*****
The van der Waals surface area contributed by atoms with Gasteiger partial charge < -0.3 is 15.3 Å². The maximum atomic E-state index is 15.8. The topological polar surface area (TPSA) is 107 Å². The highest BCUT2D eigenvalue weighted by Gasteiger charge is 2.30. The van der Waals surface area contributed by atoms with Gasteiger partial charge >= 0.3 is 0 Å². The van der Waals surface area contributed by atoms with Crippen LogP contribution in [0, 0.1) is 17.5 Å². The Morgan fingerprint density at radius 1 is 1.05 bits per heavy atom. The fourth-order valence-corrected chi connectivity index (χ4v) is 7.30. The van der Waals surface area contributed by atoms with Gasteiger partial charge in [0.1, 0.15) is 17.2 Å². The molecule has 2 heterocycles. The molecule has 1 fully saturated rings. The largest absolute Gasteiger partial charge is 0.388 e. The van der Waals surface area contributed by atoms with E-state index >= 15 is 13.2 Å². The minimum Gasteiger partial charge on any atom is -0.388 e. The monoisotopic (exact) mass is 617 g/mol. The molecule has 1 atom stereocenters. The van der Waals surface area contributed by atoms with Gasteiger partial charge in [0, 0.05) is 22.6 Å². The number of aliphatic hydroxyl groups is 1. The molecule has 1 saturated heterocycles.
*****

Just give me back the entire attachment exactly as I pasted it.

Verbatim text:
The van der Waals surface area contributed by atoms with Gasteiger partial charge < -0.3 is 15.3 Å². The maximum atomic E-state index is 15.8. The topological polar surface area (TPSA) is 107 Å². The highest BCUT2D eigenvalue weighted by Gasteiger charge is 2.30. The van der Waals surface area contributed by atoms with Gasteiger partial charge >= 0.3 is 0 Å². The van der Waals surface area contributed by atoms with Crippen LogP contribution in [0, 0.1) is 17.5 Å². The Morgan fingerprint density at radius 1 is 1.05 bits per heavy atom. The fourth-order valence-corrected chi connectivity index (χ4v) is 7.30. The van der Waals surface area contributed by atoms with Gasteiger partial charge in [0.1, 0.15) is 17.2 Å². The molecule has 2 heterocycles. The molecule has 1 fully saturated rings. The largest absolute Gasteiger partial charge is 0.388 e. The van der Waals surface area contributed by atoms with E-state index >= 15 is 13.2 Å². The minimum Gasteiger partial charge on any atom is -0.388 e. The monoisotopic (exact) mass is 617 g/mol. The molecule has 1 atom stereocenters. The van der Waals surface area contributed by atoms with Gasteiger partial charge in [0, 0.05) is 22.6 Å². The number of aliphatic hydroxyl groups is 1. The molecule has 1 saturated heterocycles.